The minute others get the impression you're playing a part, the trust you desperately need for a solid team or customer relationship dissolves, taking any chance of sales or career advancement with it. That's precisely why the idea of authenticity--that is, being your real self--has skyrocketed in popularity within the competitive market. If you want to come across as genuine, these habits are a good place to start.

1. Take time out.

You can't expect to show others a truth if you don't even know what that truth is. You have to define who you are first, good and yucky and everything in the middle. So practice a hobby. Do some reflection on a walk. Paint your toenails. Reconnect with and stop denying what makes you tick, the values you cherish, what you're fantastic at and what you could improve.

2. Wait before you talk.

Much of our conversation falls into one of two camps. It's often small talk, which is conversation just for the sake of avoiding awkward silence. Alternately, it's knee-jerk responses based on what we think is necessary to avoid conflict or to come across as competent, an insider or in control. (This includes corporate jargon, by the way.) Because everyone else uses these mechanisms, too, everyone else can tell when you're not being as open as you could be. Perfect your active listening and take the few seconds required to come up with something deeper that's not automatic and that better represents who you are.

3. Mention others.

People are social creatures. So if you don't casually talk about your relationships or interactions, you'll either come off as annoyingly closed off or as a conceited narcissist. Neither of those options makes people trust you. You don't have to detail every little thing. But let others see that others open to you and that you open to them.

4. Embrace a little conflict.

Just as it's natural for us to be social, it's also natural for people to have a full range of ideas and opinions. We're not all going to agree 100 percent of the time, and it feels unnatural to have zero disagreements. In this context, just as it's good to show some social connection, it's good to stand up for yourself once in a while. Without that differentiation, you'll seem like too much of a pushover or cookie-cutter and people will know they're not getting the real you. And conflict by itself is not inherently bad. It's just that we have to be careful to be respectful and speak with kindness to move forward.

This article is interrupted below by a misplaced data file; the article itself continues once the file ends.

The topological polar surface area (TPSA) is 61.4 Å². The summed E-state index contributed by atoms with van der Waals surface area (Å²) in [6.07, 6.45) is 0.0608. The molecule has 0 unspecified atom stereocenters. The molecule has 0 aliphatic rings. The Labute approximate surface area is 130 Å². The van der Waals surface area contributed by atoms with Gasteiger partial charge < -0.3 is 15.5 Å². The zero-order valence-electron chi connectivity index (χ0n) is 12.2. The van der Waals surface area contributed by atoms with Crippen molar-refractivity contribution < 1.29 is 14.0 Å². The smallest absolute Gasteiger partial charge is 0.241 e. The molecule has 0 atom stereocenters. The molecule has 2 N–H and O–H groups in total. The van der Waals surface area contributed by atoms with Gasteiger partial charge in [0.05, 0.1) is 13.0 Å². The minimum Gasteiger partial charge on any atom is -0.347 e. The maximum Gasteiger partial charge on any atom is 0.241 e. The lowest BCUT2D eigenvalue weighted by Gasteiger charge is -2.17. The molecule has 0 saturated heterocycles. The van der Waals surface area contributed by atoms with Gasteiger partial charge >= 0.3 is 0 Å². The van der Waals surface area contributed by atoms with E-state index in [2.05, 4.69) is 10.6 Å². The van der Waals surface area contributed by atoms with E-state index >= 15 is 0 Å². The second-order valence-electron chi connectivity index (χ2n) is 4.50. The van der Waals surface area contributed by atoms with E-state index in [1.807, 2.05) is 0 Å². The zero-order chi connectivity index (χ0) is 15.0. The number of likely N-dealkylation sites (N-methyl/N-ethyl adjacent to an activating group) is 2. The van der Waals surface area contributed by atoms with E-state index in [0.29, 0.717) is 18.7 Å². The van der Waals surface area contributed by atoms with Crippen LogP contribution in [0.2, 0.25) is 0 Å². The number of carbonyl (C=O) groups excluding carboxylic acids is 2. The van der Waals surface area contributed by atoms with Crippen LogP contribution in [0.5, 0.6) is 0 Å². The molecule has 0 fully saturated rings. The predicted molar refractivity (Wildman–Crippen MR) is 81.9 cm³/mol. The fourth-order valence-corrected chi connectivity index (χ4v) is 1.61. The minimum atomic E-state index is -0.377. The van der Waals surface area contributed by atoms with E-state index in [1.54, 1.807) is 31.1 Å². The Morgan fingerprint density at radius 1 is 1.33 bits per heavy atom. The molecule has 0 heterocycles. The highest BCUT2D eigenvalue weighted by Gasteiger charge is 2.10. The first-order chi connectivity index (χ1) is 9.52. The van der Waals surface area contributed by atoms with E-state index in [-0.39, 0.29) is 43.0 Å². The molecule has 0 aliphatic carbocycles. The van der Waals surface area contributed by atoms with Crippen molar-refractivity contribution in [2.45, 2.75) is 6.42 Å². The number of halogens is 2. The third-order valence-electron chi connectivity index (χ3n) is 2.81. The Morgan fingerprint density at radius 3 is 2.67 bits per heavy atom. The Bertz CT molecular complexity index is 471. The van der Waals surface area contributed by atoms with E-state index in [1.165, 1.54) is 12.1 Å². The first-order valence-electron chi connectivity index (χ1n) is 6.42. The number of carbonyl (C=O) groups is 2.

5. Get uncomfortable.

This one is pretty counterintuitive. If we're being authentic, we tell ourselves, shouldn't we feel more comfortable, not less? Shouldn't it feel cushy, since we're not faking it anymore? Not exactly. The trouble is, as Jordan Harbinger eloquently points out in his article for The Art of Charm, sometimes we can get so good at faking it that leaving the familiarity of the story to be who we really are is scary. We can get anxious because being genuine simply isn't our habit, because stripping away the untruth leaves us feeling naked and vulnerable. Don't hide in that anxiety or let it hold you back! Reach out for what you want, even if you have to take baby steps to get it. Be considerate, of course, but don't worry so much about what others think that you can't stretch yourself back to where you're meant to be. 

When we say we want "more" authenticity, what we're really talking about is simply getting to the point where our rate of conformity doesn't drown out our individuality. It's a state of being, not a specific trait or commodity we have. That said, if you go back and look at the above list one more time (particularly that last point), if there's one thing authenticity requires, it's bravery. You have to be brave enough to manage your speech, brave enough to do what you normally don't, brave enough to look yourself in the mirror no matter what you see. You have to balance your uniqueness and your desire to fit into the group. And like most things that improve us, the process of gaining that bravery isn't necessarily easy. But today, your business--and more importantly, your joy--depends on mastering that process. One calculated risk that yields success and confidence at a time, you'll do it.